Tuesday, November 12, 2013

Guest Post: Why I Like Being a "Content Provider"

by Minda Zetlin

If you spend a lot of time around longtime journalists, you may have heard the term “content provider” used with something like a sneer—generally from what I think of as the old guard: venerable writers who built their careers writing great news stories for great news organizations and are aghast at the changes the Internet has wrought upon the world they thought they knew.
But “content provider” is a term many of us are embracing, because that old world of journalism is gone for good. I spent part of last week at a forward-looking conference where respected media guru Steve Rubel, executive vice president of global strategy and insights at PR giant Edelman, laid out, in a few minutes and a few slides, the forces that have changed media forever.

Content is infinite; time and attention are finite. We all know this as readers. I’ve often thought that I would like to read the New Yorker—if only it came out monthly instead of weekly. The days when people eagerly checked their mailboxes for that long-awaited magazine are over. These days, the magazine has a website where it publishes new articles or blog posts 20 times a day. All your friends have blogs they hope you’ll follow, and now that there are so many publishing venues, most have books out, too, that they’re waiting for you to get around to reading. Not to mention Facebook, Twitter, Reddit, Digg, Flipboard, and StumbleUpon. There’s just too much good stuff out there for any of us to read everything we might like to.

Publishers can’t depend on subscription revenue. Right or wrong, most people assume that content on the Internet should be free, and very few companies have found a successful way to charge people for reading material online. As we’ve just seen, there’s enough good reading out there for free to make anyone wonder why they’d bother paying to read a website. As more and more people are turning away from paper, subscriptions just aren’t a great way for most publications to make money anymore.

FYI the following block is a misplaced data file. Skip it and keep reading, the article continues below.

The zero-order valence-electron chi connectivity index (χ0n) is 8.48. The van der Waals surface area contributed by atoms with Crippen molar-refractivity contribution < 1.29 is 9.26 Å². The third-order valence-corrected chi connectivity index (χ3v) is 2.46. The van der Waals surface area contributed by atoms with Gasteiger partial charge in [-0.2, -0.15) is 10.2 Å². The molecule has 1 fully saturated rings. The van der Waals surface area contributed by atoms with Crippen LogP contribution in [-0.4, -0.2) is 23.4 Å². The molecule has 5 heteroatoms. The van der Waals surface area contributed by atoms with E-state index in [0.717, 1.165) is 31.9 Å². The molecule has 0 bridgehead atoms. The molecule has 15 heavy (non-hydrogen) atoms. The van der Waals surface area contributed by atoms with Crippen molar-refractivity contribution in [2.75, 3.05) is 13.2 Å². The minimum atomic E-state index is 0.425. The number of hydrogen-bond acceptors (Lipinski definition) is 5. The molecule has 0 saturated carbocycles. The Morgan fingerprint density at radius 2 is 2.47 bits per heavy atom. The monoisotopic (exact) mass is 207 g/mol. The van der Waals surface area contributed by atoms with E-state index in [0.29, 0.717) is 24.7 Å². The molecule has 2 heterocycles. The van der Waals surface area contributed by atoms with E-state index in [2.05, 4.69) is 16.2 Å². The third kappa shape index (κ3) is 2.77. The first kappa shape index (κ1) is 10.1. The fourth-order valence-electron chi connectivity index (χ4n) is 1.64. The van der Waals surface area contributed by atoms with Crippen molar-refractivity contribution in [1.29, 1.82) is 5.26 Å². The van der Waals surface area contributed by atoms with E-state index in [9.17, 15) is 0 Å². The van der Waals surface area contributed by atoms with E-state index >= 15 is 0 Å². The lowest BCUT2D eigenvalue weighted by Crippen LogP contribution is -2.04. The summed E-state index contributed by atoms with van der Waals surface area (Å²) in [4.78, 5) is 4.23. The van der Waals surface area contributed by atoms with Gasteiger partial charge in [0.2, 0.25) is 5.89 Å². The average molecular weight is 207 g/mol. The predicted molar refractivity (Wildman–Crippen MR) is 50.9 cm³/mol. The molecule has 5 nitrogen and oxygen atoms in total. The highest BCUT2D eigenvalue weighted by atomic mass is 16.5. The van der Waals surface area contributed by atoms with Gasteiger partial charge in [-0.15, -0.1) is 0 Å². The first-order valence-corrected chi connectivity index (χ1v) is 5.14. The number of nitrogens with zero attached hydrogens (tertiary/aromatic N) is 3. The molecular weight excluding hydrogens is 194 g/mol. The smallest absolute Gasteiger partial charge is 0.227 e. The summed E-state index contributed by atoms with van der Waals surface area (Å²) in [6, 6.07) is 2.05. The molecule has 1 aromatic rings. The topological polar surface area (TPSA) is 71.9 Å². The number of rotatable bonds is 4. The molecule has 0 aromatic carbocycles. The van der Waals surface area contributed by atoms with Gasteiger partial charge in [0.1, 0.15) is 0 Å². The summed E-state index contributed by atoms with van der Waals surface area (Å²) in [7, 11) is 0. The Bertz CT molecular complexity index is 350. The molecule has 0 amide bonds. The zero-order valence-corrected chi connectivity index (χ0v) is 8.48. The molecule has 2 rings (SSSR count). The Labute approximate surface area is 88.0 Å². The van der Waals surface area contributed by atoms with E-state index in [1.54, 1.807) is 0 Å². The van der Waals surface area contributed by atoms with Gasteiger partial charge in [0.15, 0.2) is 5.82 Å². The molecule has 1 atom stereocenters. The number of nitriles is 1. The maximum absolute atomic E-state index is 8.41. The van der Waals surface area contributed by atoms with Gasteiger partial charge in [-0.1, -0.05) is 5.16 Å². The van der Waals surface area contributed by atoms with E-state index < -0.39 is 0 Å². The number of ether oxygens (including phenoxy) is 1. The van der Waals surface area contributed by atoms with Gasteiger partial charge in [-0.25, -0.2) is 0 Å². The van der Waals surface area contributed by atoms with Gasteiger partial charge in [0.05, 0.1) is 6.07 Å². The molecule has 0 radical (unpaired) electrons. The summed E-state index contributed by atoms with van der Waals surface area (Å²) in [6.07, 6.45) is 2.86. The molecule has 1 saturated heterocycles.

Online ad revenues don’t amount to much. Advertising was supposed to be a viable business model for online publications, just as it’s always provided much of the revenue for print publications. Rubel notes that most online advertising is sold using automated networks rather than person-to-person, and at very low prices. Late least year, Forrester Research estimated the average cost per thousand page views of an online ad at just $2.66. The Atlantic reported that newspapers lost $16 in print ad revenue for every $1 they had gained in digital ad revenue in 2012, one reason why total newspaper employment in the United States fell below 40,000 for the first time since 1978.

This is all terrible news for traditional media, for the state of American journalism in general, and for writers determined to make their livings from pure journalism. When some of the biggest names in media are faltering, and all of them are scrambling to compete in an increasingly overloaded market for readers’ attention—well, that’s not a good thing.

I wish I could say that pay for good writing is going up, but it isn’t. I wish I could say that all the writing I do is meticulously researched and fact-checked, but it isn’t. I wish real news and media outlets were still willing and able to pay for serious investigative journalism, but they aren’t, which is why we need nonprofits like Pro Publica to support it instead.